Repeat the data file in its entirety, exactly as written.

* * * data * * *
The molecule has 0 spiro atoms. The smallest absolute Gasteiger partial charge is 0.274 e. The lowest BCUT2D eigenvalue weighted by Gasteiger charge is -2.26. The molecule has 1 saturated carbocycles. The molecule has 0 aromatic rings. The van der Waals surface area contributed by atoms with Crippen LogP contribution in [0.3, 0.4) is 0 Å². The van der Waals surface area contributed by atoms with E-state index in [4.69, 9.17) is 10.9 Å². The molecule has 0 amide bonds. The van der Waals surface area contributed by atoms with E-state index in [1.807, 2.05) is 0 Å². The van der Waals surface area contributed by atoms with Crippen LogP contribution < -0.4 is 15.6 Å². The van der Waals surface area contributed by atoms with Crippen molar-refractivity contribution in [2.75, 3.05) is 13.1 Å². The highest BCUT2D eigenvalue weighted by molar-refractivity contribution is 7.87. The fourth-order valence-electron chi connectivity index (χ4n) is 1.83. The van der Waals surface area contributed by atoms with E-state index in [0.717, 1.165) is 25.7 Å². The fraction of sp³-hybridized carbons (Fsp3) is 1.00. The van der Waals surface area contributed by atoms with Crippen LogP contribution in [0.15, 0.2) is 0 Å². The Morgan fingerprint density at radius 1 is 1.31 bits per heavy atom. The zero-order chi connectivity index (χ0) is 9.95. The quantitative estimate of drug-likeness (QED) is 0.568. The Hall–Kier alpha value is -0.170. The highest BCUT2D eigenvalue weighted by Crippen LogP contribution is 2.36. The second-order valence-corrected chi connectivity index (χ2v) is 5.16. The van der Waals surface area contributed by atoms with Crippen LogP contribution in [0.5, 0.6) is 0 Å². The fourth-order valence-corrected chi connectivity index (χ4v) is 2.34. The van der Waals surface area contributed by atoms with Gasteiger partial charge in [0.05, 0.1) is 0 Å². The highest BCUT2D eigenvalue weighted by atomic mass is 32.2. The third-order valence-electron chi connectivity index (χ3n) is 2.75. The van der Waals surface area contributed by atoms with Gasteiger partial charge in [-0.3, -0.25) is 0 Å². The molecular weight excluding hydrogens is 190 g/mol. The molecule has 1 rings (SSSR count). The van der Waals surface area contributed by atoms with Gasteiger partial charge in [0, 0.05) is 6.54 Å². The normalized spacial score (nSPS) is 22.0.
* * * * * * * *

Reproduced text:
The molecule has 0 spiro atoms. The smallest absolute Gasteiger partial charge is 0.274 e. The lowest BCUT2D eigenvalue weighted by Gasteiger charge is -2.26. The molecule has 1 saturated carbocycles. The molecule has 0 aromatic rings. The van der Waals surface area contributed by atoms with Crippen LogP contribution in [0.3, 0.4) is 0 Å². The van der Waals surface area contributed by atoms with E-state index in [4.69, 9.17) is 10.9 Å². The molecule has 0 amide bonds. The van der Waals surface area contributed by atoms with E-state index in [1.807, 2.05) is 0 Å². The van der Waals surface area contributed by atoms with Crippen LogP contribution < -0.4 is 15.6 Å². The van der Waals surface area contributed by atoms with Crippen molar-refractivity contribution in [2.75, 3.05) is 13.1 Å². The highest BCUT2D eigenvalue weighted by molar-refractivity contribution is 7.87. The fourth-order valence-electron chi connectivity index (χ4n) is 1.83. The van der Waals surface area contributed by atoms with E-state index in [0.717, 1.165) is 25.7 Å². The fraction of sp³-hybridized carbons (Fsp3) is 1.00. The van der Waals surface area contributed by atoms with Crippen LogP contribution in [0.15, 0.2) is 0 Å². The Morgan fingerprint density at radius 1 is 1.31 bits per heavy atom. The zero-order chi connectivity index (χ0) is 9.95. The quantitative estimate of drug-likeness (QED) is 0.568. The Hall–Kier alpha value is -0.170. The highest BCUT2D eigenvalue weighted by Crippen LogP contribution is 2.36. The second-order valence-corrected chi connectivity index (χ2v) is 5.16. The van der Waals surface area contributed by atoms with Crippen LogP contribution in [0.5, 0.6) is 0 Å². The fourth-order valence-corrected chi connectivity index (χ4v) is 2.34. The van der Waals surface area contributed by atoms with Gasteiger partial charge in [0.05, 0.1) is 0 Å². The highest BCUT2D eigenvalue weighted by atomic mass is 32.2. The third-order valence-electron chi connectivity index (χ3n) is 2.75. The van der Waals surface area contributed by atoms with Gasteiger partial charge in [-0.3, -0.25) is 0 Å². The molecular weight excluding hydrogens is 190 g/mol. The molecule has 1 rings (SSSR count). The van der Waals surface area contributed by atoms with Gasteiger partial charge in [0, 0.05) is 6.54 Å². The normalized spacial score (nSPS) is 22.0.